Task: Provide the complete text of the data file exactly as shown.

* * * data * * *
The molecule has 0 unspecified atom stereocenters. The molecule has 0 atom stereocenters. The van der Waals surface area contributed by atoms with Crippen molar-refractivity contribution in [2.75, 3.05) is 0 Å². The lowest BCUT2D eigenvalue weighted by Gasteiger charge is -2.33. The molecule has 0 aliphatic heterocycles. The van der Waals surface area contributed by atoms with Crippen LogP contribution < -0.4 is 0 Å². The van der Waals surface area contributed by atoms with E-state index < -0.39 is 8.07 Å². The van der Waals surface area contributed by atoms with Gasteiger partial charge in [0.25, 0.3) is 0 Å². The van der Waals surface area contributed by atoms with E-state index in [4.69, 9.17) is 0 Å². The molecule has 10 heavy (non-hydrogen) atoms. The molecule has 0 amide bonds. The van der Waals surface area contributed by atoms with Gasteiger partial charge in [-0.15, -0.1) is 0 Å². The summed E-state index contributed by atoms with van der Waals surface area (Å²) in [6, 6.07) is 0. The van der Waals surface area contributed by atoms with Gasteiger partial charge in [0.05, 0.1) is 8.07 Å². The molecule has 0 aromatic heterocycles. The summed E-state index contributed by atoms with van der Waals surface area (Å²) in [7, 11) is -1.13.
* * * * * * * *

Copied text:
The molecule has 0 unspecified atom stereocenters. The molecule has 0 atom stereocenters. The van der Waals surface area contributed by atoms with Crippen molar-refractivity contribution in [2.75, 3.05) is 0 Å². The lowest BCUT2D eigenvalue weighted by Gasteiger charge is -2.33. The molecule has 0 aliphatic heterocycles. The van der Waals surface area contributed by atoms with Crippen LogP contribution < -0.4 is 0 Å². The van der Waals surface area contributed by atoms with E-state index < -0.39 is 8.07 Å². The van der Waals surface area contributed by atoms with Gasteiger partial charge in [0.25, 0.3) is 0 Å². The van der Waals surface area contributed by atoms with E-state index in [4.69, 9.17) is 0 Å². The molecule has 10 heavy (non-hydrogen) atoms. The molecule has 0 amide bonds. The van der Waals surface area contributed by atoms with Gasteiger partial charge in [-0.15, -0.1) is 0 Å². The summed E-state index contributed by atoms with van der Waals surface area (Å²) in [6, 6.07) is 0. The van der Waals surface area contributed by atoms with Gasteiger partial charge in [0.05, 0.1) is 8.07 Å². The molecule has 0 aromatic heterocycles. The summed E-state index contributed by atoms with van der Waals surface area (Å²) in [7, 11) is -1.13.